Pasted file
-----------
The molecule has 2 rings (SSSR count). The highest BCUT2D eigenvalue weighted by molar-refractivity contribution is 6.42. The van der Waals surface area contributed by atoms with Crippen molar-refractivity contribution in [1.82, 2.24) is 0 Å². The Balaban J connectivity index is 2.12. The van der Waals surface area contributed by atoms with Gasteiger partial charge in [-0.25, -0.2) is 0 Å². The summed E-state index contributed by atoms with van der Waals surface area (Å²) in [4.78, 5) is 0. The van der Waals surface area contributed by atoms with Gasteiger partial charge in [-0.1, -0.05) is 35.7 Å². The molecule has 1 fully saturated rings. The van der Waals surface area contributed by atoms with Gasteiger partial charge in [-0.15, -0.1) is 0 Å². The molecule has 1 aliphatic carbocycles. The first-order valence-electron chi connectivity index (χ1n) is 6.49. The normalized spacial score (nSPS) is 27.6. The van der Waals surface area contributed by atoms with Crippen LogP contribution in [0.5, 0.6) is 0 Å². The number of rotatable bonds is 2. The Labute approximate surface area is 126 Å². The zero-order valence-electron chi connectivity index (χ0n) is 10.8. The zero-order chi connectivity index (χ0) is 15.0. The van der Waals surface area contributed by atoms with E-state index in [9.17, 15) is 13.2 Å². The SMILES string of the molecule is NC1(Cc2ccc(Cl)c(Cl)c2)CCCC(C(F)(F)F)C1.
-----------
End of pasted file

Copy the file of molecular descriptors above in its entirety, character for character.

The molecule has 2 rings (SSSR count). The highest BCUT2D eigenvalue weighted by molar-refractivity contribution is 6.42. The van der Waals surface area contributed by atoms with Crippen molar-refractivity contribution in [1.82, 2.24) is 0 Å². The Balaban J connectivity index is 2.12. The van der Waals surface area contributed by atoms with Gasteiger partial charge in [-0.25, -0.2) is 0 Å². The summed E-state index contributed by atoms with van der Waals surface area (Å²) in [4.78, 5) is 0. The van der Waals surface area contributed by atoms with Gasteiger partial charge in [-0.1, -0.05) is 35.7 Å². The molecule has 1 fully saturated rings. The van der Waals surface area contributed by atoms with Gasteiger partial charge in [-0.15, -0.1) is 0 Å². The molecule has 1 aliphatic carbocycles. The first-order valence-electron chi connectivity index (χ1n) is 6.49. The normalized spacial score (nSPS) is 27.6. The van der Waals surface area contributed by atoms with Crippen LogP contribution in [0.5, 0.6) is 0 Å². The number of rotatable bonds is 2. The Labute approximate surface area is 126 Å². The zero-order valence-electron chi connectivity index (χ0n) is 10.8. The zero-order chi connectivity index (χ0) is 15.0. The van der Waals surface area contributed by atoms with E-state index in [9.17, 15) is 13.2 Å². The SMILES string of the molecule is NC1(Cc2ccc(Cl)c(Cl)c2)CCCC(C(F)(F)F)C1.